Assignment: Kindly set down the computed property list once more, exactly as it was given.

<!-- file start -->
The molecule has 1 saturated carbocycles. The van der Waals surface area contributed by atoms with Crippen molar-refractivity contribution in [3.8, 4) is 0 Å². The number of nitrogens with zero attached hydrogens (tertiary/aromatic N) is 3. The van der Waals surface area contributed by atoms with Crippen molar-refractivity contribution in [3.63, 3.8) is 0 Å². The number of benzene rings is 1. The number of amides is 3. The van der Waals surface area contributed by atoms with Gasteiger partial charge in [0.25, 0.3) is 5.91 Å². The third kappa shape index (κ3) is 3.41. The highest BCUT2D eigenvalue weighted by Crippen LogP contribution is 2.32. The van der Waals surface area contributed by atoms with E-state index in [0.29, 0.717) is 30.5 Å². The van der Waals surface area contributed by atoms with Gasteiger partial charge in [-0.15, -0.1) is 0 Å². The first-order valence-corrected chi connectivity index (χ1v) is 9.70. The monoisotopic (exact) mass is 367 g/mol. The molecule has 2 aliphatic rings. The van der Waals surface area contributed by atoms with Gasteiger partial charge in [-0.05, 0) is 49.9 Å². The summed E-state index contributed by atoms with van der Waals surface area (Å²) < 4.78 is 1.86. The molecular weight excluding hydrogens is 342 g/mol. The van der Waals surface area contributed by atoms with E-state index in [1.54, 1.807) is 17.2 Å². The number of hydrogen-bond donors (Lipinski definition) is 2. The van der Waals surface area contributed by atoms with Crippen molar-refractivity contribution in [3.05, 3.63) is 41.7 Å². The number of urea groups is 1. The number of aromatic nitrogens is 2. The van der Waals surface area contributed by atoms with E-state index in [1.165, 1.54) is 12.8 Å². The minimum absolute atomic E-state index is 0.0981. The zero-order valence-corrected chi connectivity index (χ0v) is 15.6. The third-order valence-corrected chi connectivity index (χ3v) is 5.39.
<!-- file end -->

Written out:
The molecule has 1 saturated carbocycles. The van der Waals surface area contributed by atoms with Crippen molar-refractivity contribution in [3.8, 4) is 0 Å². The number of nitrogens with zero attached hydrogens (tertiary/aromatic N) is 3. The van der Waals surface area contributed by atoms with Crippen molar-refractivity contribution in [3.63, 3.8) is 0 Å². The number of benzene rings is 1. The number of amides is 3. The van der Waals surface area contributed by atoms with Gasteiger partial charge in [0.25, 0.3) is 5.91 Å². The third kappa shape index (κ3) is 3.41. The highest BCUT2D eigenvalue weighted by Crippen LogP contribution is 2.32. The van der Waals surface area contributed by atoms with E-state index in [0.29, 0.717) is 30.5 Å². The van der Waals surface area contributed by atoms with Gasteiger partial charge in [-0.15, -0.1) is 0 Å². The first-order valence-corrected chi connectivity index (χ1v) is 9.70. The monoisotopic (exact) mass is 367 g/mol. The molecule has 2 aliphatic rings. The van der Waals surface area contributed by atoms with Gasteiger partial charge in [-0.05, 0) is 49.9 Å². The summed E-state index contributed by atoms with van der Waals surface area (Å²) < 4.78 is 1.86. The molecular weight excluding hydrogens is 342 g/mol. The van der Waals surface area contributed by atoms with E-state index in [1.54, 1.807) is 17.2 Å². The number of hydrogen-bond donors (Lipinski definition) is 2. The van der Waals surface area contributed by atoms with Crippen molar-refractivity contribution in [3.05, 3.63) is 41.7 Å². The number of urea groups is 1. The number of aromatic nitrogens is 2. The van der Waals surface area contributed by atoms with E-state index in [1.165, 1.54) is 12.8 Å². The minimum absolute atomic E-state index is 0.0981. The zero-order valence-corrected chi connectivity index (χ0v) is 15.6. The third-order valence-corrected chi connectivity index (χ3v) is 5.39.